Frozen Pelvis

Frozen Pelvis: Description, Causes and Risk Factors

A condition in which the true pelvis is indurated throughout, especially by carcinoma.

Five major causes of the extensive pelvic disease lead to a frozen pelvis may include infection, surgery, benign growths, malignant growths, and radiation therapy. When evaluating a patient, it is important to determine which of these conditions exist.

Frozen Pelvis

  • Infection. Adhesions and fibrosis secondary to infectious processes such as gonococcal salpingitis, tubo-ovarian abscess, a ruptured diverticulum, infected pelvic hematoma, and ruptured appendix can create anatomic abnormalities.
  • Surgery. The type of surgery a patient has undergone may provide important clues to potential problems. For example, pelvic distortion that arises from a cesarean section and tubal reconstructive surgery differs considerably from that found in women who have undergone abdominal hysterectomy with preservation of one or both ovaries. Removal of a retained left ovary may require extensive dissection of the ureter and bowel.
  • Benign and malignant growths. Uterine myomata, endometriosis, and adenomyosis are the most common benign growths that can lead to a frozen pelvis. Malignant growths of the adnexa, such as ovarian carcinoma, can necessitate en bloc resection of portions of the gastrointestinal tract along with the tumor. In contrast, carcinomas of the endometrium and cervix generally do not present with a frozen pelvis, although they occasionally require extensive or radical surgery.
  • Radiation therapy. When a woman has undergone radiation, pelvic structures are commonly adherent to the uterus and each other, making hysterectomy a challenge. The intestinal and urinary tracts also must be handled with great care. Even a small degree of intraoperative trauma to these structures can lead to postoperative complications including fistula formation.

There are approximately 102 million women and girls living with frozen pelvis globally. Some researchers believe that genetic factors can predispose a woman to the frozen pelvis. Several studies are ongoing to isolate the 'frozen pelvis gene'. Generally accepted figures for the incidence of frozen pelvis are 12-15%. To illustrate how high that rate is, consider that the average person is acquainted with about 250 people. Therefore, statistically speaking, the average person knows 30-38 women with frozen pelvis! Not all of those women know they have it, because some women haven't been diagnosed, and others have no symptoms.

Symptoms

Symptoms may include:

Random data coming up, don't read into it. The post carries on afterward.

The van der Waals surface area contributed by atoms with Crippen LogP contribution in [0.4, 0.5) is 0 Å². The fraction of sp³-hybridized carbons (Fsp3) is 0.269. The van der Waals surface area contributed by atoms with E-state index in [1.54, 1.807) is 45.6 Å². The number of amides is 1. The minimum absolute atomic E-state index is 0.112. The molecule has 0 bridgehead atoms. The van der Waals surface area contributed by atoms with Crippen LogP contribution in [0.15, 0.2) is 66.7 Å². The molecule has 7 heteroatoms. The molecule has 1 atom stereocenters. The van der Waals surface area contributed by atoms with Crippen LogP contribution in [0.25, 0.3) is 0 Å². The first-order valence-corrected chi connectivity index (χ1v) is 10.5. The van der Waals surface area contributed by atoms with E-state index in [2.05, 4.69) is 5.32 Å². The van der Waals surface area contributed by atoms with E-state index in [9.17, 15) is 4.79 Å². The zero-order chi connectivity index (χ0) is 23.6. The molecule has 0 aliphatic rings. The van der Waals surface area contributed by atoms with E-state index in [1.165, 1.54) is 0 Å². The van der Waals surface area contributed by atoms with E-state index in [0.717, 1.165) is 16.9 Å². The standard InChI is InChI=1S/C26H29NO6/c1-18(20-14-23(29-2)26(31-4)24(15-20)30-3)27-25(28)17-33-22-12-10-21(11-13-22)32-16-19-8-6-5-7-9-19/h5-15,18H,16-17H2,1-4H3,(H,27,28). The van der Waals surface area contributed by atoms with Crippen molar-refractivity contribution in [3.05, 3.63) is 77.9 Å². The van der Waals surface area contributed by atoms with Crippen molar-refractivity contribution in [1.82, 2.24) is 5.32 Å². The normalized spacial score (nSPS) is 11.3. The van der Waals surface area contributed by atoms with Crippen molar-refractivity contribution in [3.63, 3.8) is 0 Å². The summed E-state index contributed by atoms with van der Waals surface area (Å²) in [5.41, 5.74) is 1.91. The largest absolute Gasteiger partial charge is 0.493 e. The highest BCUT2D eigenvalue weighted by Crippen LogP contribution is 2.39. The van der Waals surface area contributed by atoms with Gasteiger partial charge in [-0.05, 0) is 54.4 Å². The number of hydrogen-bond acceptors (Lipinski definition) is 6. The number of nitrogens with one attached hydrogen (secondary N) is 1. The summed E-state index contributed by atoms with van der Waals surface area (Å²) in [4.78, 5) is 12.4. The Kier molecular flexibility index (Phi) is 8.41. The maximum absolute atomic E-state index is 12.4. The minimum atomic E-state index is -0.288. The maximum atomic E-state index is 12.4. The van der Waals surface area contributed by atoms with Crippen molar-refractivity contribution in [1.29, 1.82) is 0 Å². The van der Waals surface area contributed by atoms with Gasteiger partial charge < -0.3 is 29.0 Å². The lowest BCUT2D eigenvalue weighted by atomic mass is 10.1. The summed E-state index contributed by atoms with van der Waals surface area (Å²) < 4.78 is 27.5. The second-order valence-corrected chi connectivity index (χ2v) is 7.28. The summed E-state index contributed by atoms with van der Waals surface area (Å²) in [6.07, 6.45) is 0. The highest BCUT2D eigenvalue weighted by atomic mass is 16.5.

• Severe menstrual cramps.
  • Pelvic pain apart from menses.
  • Backache.
  • Painful intercourse or pain associated with sexual activity.
  • Painful bowel movements.
  • Fatigue.
  • Bloating.
  • Constipation.
  • Menstrual diarrhea.
  • Pain with exercise.
  • Painful pelvic exams.
  • Painful and frequent urination.

Diagnosis:

Diagnosing frozen pelvis takes time and is often a challenging. There are no simple tests to diagnose the condition. Performing a laparoscopy and taking biopsies of the tissue is the only sure way of diagnosing frozen pelvis. It is an expensive and invasive procedure that should only be done by a surgeon that is well-educated and experienced in diagnosing frozen pelvis. If you prefer not to have surgery to diagnose the condition, an experienced gynecologist can recognize symptoms that are common with endometriosis. Other than a general history and physical, your doctor may perform ultrasounds, MRI scans and vaginal exams. None of these tests can 100% confirm or rule out frozen pelvis. Unfortunately, the only way of finding out for sure is to have an invasive surgery.

Treatment:

Frozen pelvis is an advanced stage of endometriosis and may require ongoing treatment for fertility to return or to have relief from its debilitating symptoms. Surgery, hormone therapy and physical therapy can all help you get on your way to healing.

The endometrial cells that are causing your frozen pelvis react to hormones in a manner similar to your uterine lining. This means that the cells thicken and shed just like having a menstrual period inside of your body. Blood and endometrial cells can pool up, since they have nowhere to go, causing a lot of pain. Birth control pills can help the problem tissues shrink and cause fewer problems. The growth of the tissues can be controlled long-term in this manner. Anti-inflammatory medications help with pain. Exercise, stretching, and palpation of the affected area can help some of the adhesions break loose from your organs. Talk to your doctor about what options are best for your personal situation.

NOTE: The above information is for processing purpose. The information provided herein should not be used during any medical emergency or for the diagnosis or treatment of any medical condition.

DISCLAIMER: This information should not substitute for seeking responsible, professional medical care.

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